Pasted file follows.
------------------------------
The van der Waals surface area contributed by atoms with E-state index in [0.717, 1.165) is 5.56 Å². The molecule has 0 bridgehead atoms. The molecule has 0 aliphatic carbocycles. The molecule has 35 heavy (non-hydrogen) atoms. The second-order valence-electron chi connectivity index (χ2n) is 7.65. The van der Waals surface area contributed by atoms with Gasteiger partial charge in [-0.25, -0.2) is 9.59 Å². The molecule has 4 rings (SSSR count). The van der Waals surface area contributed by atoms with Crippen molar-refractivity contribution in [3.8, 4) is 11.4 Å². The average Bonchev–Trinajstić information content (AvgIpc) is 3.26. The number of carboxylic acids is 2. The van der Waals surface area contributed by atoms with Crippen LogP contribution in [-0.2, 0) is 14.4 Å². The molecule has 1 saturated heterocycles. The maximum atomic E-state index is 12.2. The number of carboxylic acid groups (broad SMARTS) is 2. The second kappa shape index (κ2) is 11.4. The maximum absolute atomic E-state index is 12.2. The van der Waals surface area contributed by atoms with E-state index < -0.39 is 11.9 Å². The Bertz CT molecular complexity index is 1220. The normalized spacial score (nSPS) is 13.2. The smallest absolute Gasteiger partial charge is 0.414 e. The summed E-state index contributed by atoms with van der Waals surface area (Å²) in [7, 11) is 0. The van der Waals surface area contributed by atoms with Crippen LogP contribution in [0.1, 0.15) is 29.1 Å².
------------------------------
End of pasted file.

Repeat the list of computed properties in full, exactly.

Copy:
The van der Waals surface area contributed by atoms with E-state index in [0.717, 1.165) is 5.56 Å². The molecule has 0 bridgehead atoms. The molecule has 0 aliphatic carbocycles. The molecule has 35 heavy (non-hydrogen) atoms. The second-order valence-electron chi connectivity index (χ2n) is 7.65. The van der Waals surface area contributed by atoms with Gasteiger partial charge in [-0.25, -0.2) is 9.59 Å². The molecule has 4 rings (SSSR count). The van der Waals surface area contributed by atoms with Crippen molar-refractivity contribution in [3.8, 4) is 11.4 Å². The average Bonchev–Trinajstić information content (AvgIpc) is 3.26. The number of carboxylic acids is 2. The van der Waals surface area contributed by atoms with Crippen LogP contribution in [-0.2, 0) is 14.4 Å². The molecule has 1 saturated heterocycles. The maximum atomic E-state index is 12.2. The number of carboxylic acid groups (broad SMARTS) is 2. The second kappa shape index (κ2) is 11.4. The maximum absolute atomic E-state index is 12.2. The van der Waals surface area contributed by atoms with E-state index < -0.39 is 11.9 Å². The Bertz CT molecular complexity index is 1220. The normalized spacial score (nSPS) is 13.2. The smallest absolute Gasteiger partial charge is 0.414 e. The summed E-state index contributed by atoms with van der Waals surface area (Å²) in [7, 11) is 0. The van der Waals surface area contributed by atoms with Crippen LogP contribution in [0.1, 0.15) is 29.1 Å².